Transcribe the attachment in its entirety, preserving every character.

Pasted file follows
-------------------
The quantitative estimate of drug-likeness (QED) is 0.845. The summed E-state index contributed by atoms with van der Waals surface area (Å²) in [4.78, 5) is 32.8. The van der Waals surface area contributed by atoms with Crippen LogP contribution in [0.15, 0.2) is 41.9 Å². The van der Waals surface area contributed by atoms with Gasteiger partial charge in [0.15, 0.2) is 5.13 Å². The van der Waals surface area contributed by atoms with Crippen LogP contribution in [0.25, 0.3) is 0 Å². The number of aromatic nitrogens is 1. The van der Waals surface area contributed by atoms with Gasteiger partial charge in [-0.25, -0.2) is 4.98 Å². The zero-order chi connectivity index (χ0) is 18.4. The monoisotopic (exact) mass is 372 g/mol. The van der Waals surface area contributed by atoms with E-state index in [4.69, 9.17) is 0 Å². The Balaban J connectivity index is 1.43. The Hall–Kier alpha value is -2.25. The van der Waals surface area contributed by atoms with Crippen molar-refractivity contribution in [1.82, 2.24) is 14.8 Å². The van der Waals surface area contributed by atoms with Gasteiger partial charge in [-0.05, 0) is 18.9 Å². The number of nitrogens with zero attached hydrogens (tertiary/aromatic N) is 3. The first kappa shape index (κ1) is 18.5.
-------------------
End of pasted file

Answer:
The quantitative estimate of drug-likeness (QED) is 0.845. The summed E-state index contributed by atoms with van der Waals surface area (Å²) in [4.78, 5) is 32.8. The van der Waals surface area contributed by atoms with Crippen LogP contribution in [0.15, 0.2) is 41.9 Å². The van der Waals surface area contributed by atoms with Gasteiger partial charge in [0.15, 0.2) is 5.13 Å². The van der Waals surface area contributed by atoms with Crippen LogP contribution in [0.25, 0.3) is 0 Å². The number of aromatic nitrogens is 1. The van der Waals surface area contributed by atoms with Gasteiger partial charge in [-0.25, -0.2) is 4.98 Å². The zero-order chi connectivity index (χ0) is 18.4. The monoisotopic (exact) mass is 372 g/mol. The van der Waals surface area contributed by atoms with E-state index in [4.69, 9.17) is 0 Å². The Balaban J connectivity index is 1.43. The Hall–Kier alpha value is -2.25. The van der Waals surface area contributed by atoms with Crippen molar-refractivity contribution in [1.82, 2.24) is 14.8 Å². The van der Waals surface area contributed by atoms with Gasteiger partial charge in [-0.05, 0) is 18.9 Å². The number of nitrogens with zero attached hydrogens (tertiary/aromatic N) is 3. The first kappa shape index (κ1) is 18.5.